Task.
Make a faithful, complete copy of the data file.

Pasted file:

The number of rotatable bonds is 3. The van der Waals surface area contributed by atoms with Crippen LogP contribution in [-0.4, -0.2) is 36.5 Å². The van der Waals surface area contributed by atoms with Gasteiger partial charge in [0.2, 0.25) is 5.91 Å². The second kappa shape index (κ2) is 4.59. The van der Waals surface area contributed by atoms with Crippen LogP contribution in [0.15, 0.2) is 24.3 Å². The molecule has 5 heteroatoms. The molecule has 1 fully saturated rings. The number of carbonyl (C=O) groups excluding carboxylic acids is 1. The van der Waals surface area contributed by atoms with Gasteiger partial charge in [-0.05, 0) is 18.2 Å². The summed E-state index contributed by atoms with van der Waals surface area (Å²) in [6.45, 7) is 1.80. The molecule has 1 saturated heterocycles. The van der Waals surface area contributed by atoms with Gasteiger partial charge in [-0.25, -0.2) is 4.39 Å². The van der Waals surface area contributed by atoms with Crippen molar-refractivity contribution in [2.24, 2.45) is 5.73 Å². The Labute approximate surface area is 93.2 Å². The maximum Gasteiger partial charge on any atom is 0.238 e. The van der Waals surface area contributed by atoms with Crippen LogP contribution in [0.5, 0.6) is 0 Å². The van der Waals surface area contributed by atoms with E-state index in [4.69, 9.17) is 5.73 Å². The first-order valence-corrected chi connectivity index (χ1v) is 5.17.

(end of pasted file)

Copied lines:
The number of rotatable bonds is 3. The van der Waals surface area contributed by atoms with Crippen LogP contribution in [-0.4, -0.2) is 36.5 Å². The van der Waals surface area contributed by atoms with Gasteiger partial charge in [0.2, 0.25) is 5.91 Å². The second kappa shape index (κ2) is 4.59. The van der Waals surface area contributed by atoms with Crippen LogP contribution in [0.15, 0.2) is 24.3 Å². The molecule has 5 heteroatoms. The molecule has 1 fully saturated rings. The number of carbonyl (C=O) groups excluding carboxylic acids is 1. The van der Waals surface area contributed by atoms with Gasteiger partial charge in [-0.05, 0) is 18.2 Å². The summed E-state index contributed by atoms with van der Waals surface area (Å²) in [6.45, 7) is 1.80. The molecule has 1 saturated heterocycles. The van der Waals surface area contributed by atoms with Gasteiger partial charge in [-0.25, -0.2) is 4.39 Å². The van der Waals surface area contributed by atoms with Crippen molar-refractivity contribution in [2.24, 2.45) is 5.73 Å². The Labute approximate surface area is 93.2 Å². The maximum Gasteiger partial charge on any atom is 0.238 e. The van der Waals surface area contributed by atoms with Crippen LogP contribution in [0.5, 0.6) is 0 Å². The van der Waals surface area contributed by atoms with E-state index in [4.69, 9.17) is 5.73 Å². The first-order valence-corrected chi connectivity index (χ1v) is 5.17.